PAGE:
Dr. Munira Fakhro

Dr. Munira Fakhro“When the political turmoil happened in the 1990s, I signed a petition for the return of democracy and for a parliament, as one of the fourteen leaders, and the only woman, I added a paragraph on women’s equality. I realised there was great injustice during the 1990s which was happening to a large number of Bahraini people, those who were against the government.”

Then, along with 350 other women, she wrote another, sharper petition, which was sent to the late Amir Shaikh Isa bin Salman Al Khalifa in 1995. She and many others were suspended or fired from their jobs. She went to America for several years as a visiting scholar to Columbia, her alma mater, and then to Harvard where she presented the Bahraini case for democracy. She returned in 2001 to Bahrain and to the university.

As a member of the political association, The National Democratic Action Society, she believes, “You cannot separate democracy from other women’s causes … I believe that men and women should work together, for women or men or the whole society. We have so many men who believe in such issues (women’s rights), who work with us either at the university as scholars or at the political association.”

Bahrain is in fine form, as long as she continues to produce people like Dr. Munira Fakhro, a person who should be emulated and respected for all the sacrifices she already offered and continues to do so daily.

Looking at some of her various scientific and political contributions, I realise now that she not only touched Bahrain, but through her work she also influenced countless others in the world too.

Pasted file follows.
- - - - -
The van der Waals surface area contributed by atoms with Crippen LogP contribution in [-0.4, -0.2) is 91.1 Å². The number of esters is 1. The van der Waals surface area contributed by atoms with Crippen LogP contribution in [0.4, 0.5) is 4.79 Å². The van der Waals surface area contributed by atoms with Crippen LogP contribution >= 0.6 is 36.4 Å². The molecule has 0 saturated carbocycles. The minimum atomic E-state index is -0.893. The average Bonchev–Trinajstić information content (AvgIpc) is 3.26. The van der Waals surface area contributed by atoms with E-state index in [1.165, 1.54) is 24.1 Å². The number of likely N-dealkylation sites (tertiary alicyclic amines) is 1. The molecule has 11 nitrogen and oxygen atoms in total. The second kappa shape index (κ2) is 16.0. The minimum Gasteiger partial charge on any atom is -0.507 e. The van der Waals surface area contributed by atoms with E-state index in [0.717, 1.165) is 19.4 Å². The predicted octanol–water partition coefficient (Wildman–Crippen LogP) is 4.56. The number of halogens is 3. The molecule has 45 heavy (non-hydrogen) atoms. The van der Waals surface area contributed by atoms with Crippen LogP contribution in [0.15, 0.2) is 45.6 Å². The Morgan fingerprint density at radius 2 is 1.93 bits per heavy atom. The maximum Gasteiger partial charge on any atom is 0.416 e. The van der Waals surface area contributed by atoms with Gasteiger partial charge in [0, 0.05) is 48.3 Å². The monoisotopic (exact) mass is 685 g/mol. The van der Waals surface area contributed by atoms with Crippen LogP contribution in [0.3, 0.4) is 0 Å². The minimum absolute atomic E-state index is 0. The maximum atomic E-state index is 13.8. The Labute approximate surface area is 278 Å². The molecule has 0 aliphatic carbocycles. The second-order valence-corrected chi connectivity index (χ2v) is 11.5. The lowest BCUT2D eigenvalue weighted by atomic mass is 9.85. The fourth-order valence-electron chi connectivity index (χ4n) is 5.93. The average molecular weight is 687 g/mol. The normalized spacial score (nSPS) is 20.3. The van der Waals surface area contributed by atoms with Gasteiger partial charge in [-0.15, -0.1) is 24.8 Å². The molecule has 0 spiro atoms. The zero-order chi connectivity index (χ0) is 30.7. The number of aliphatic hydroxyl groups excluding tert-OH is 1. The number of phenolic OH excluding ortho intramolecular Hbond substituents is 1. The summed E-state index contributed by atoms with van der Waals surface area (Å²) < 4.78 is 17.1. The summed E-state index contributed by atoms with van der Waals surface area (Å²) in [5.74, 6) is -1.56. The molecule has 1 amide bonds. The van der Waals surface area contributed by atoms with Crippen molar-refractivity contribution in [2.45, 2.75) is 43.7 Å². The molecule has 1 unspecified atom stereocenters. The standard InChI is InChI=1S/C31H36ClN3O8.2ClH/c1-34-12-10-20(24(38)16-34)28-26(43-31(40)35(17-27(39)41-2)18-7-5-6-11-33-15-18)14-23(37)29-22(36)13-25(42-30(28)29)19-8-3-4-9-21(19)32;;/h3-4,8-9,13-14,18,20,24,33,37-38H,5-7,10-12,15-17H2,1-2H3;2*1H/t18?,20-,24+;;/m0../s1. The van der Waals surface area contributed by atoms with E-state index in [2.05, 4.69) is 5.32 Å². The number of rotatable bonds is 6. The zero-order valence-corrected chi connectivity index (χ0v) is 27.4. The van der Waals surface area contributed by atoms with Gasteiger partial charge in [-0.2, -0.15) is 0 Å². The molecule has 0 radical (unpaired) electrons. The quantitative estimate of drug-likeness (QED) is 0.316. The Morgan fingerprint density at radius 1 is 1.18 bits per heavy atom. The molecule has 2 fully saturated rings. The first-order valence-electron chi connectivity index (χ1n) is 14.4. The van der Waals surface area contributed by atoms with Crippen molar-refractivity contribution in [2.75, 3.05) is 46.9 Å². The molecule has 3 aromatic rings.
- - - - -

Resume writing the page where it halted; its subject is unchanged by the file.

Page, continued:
It is people like Dr. Fakhro who should be celebrated, and roads and towns should be named after them, because their contribution to this society far outweighs what society can actually give them back.

And I would rather have her in parliament, helping and deciding Bahrain’s future, than the whole bunch who occupy it at the moment.

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19 Comments
  • Chanad
    20 April 2006

    hats off to the lady. we haven’t heard much from her in recent years though unfortunately.

  • Ibn
    20 April 2006

    Mahmood,

    You’re elbow deep in politics…why dont you enter parliament or another job as an Arab reformer?

    -Ibn

  • mahmood
    20 April 2006

    don’t have enough money to be able to do that… got mouths to feed and schools to pay for and humungous loans that require more than a pound of flesh to service… so, real life takes over unfortunately, though I would dearly love to do what you propose!

  • Ibn
    20 April 2006

    Perhaps once your kids stand up on their own you can enter?

    -ibn

  • mahmood
    20 April 2006

    I have no problem with that at all actually Ibn. Public service is an aspiration. (do I sound like a politician yet? ;))

  • Anonymous
    20 April 2006

    She kind of looks like you.

  • Anonymous
    20 April 2006

    AHAHHAHAHA ture true. didnt realise.

  • Gizmo
    21 April 2006

    When/if mahmood enters the poltical scene he will be more carefull when blogging :D.

  • mahmood
    21 April 2006

    That would be the conundrum Gizmo won’t it?

    I’ll have to decide whether the blog is just my ‘window’ to let my constituents know what I would be doing, or will it be a rant about anything and everything? I think by definition unfortunately it would be the former.

  • Ibn
    21 April 2006

    I’ll have to decide whether the blog is just my ‘window’ to let my constituents know what I would be doing, or will it be a rant about anything and everything? I think by definition unfortunately it would be the former.